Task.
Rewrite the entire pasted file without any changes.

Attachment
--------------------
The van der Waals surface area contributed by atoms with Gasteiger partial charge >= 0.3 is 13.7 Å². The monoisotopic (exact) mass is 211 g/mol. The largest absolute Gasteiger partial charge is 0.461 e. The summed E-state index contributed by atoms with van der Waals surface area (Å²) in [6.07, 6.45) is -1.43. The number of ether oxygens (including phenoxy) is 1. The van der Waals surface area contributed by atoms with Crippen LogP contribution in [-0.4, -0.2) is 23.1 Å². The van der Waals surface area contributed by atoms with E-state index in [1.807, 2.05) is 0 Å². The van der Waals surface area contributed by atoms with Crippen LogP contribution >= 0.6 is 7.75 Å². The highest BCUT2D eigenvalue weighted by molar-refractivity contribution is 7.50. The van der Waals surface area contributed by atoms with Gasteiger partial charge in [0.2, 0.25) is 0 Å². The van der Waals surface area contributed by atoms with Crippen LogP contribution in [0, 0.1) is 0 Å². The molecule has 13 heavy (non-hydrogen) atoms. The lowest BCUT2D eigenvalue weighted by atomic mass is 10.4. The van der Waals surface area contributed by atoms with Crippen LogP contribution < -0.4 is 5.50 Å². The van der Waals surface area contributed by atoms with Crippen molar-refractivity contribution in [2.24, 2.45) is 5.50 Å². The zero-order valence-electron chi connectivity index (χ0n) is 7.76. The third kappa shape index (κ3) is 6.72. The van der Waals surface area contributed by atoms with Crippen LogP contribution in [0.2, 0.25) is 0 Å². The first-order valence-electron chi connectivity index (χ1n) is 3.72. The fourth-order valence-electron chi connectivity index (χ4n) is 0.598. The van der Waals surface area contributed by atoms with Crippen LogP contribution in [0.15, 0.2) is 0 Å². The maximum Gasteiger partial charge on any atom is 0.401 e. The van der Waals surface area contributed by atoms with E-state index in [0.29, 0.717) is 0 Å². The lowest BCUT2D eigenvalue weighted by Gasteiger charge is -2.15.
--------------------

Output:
The van der Waals surface area contributed by atoms with Gasteiger partial charge >= 0.3 is 13.7 Å². The monoisotopic (exact) mass is 211 g/mol. The largest absolute Gasteiger partial charge is 0.461 e. The summed E-state index contributed by atoms with van der Waals surface area (Å²) in [6.07, 6.45) is -1.43. The number of ether oxygens (including phenoxy) is 1. The van der Waals surface area contributed by atoms with Crippen LogP contribution in [-0.4, -0.2) is 23.1 Å². The van der Waals surface area contributed by atoms with E-state index in [1.807, 2.05) is 0 Å². The van der Waals surface area contributed by atoms with Crippen LogP contribution >= 0.6 is 7.75 Å². The highest BCUT2D eigenvalue weighted by molar-refractivity contribution is 7.50. The van der Waals surface area contributed by atoms with Gasteiger partial charge in [0.2, 0.25) is 0 Å². The van der Waals surface area contributed by atoms with Crippen LogP contribution in [0, 0.1) is 0 Å². The molecule has 13 heavy (non-hydrogen) atoms. The lowest BCUT2D eigenvalue weighted by atomic mass is 10.4. The van der Waals surface area contributed by atoms with Crippen LogP contribution < -0.4 is 5.50 Å². The van der Waals surface area contributed by atoms with Crippen molar-refractivity contribution in [2.24, 2.45) is 5.50 Å². The zero-order valence-electron chi connectivity index (χ0n) is 7.76. The third kappa shape index (κ3) is 6.72. The van der Waals surface area contributed by atoms with Crippen LogP contribution in [0.2, 0.25) is 0 Å². The first-order valence-electron chi connectivity index (χ1n) is 3.72. The fourth-order valence-electron chi connectivity index (χ4n) is 0.598. The van der Waals surface area contributed by atoms with Crippen LogP contribution in [0.15, 0.2) is 0 Å². The maximum Gasteiger partial charge on any atom is 0.401 e. The van der Waals surface area contributed by atoms with E-state index in [0.29, 0.717) is 0 Å². The lowest BCUT2D eigenvalue weighted by Gasteiger charge is -2.15.